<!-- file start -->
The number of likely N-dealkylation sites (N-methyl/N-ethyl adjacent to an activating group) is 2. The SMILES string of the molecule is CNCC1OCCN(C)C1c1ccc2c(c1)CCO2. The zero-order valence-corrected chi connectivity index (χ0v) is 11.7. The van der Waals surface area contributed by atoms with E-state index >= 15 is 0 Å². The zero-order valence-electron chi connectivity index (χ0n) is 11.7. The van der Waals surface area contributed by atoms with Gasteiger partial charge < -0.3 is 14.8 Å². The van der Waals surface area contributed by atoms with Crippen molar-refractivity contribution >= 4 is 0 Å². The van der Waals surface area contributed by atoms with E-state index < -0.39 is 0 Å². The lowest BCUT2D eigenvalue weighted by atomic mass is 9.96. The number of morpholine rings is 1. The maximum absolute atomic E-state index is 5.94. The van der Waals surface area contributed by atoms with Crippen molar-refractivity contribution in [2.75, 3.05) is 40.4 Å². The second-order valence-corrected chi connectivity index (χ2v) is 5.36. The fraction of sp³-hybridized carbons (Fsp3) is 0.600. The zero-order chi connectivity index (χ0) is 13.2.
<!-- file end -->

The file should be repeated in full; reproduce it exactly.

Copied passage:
The number of likely N-dealkylation sites (N-methyl/N-ethyl adjacent to an activating group) is 2. The SMILES string of the molecule is CNCC1OCCN(C)C1c1ccc2c(c1)CCO2. The zero-order valence-corrected chi connectivity index (χ0v) is 11.7. The van der Waals surface area contributed by atoms with E-state index >= 15 is 0 Å². The zero-order valence-electron chi connectivity index (χ0n) is 11.7. The van der Waals surface area contributed by atoms with Gasteiger partial charge < -0.3 is 14.8 Å². The van der Waals surface area contributed by atoms with Crippen molar-refractivity contribution >= 4 is 0 Å². The van der Waals surface area contributed by atoms with E-state index < -0.39 is 0 Å². The lowest BCUT2D eigenvalue weighted by atomic mass is 9.96. The number of morpholine rings is 1. The maximum absolute atomic E-state index is 5.94. The van der Waals surface area contributed by atoms with Crippen molar-refractivity contribution in [2.75, 3.05) is 40.4 Å². The second-order valence-corrected chi connectivity index (χ2v) is 5.36. The fraction of sp³-hybridized carbons (Fsp3) is 0.600. The zero-order chi connectivity index (χ0) is 13.2.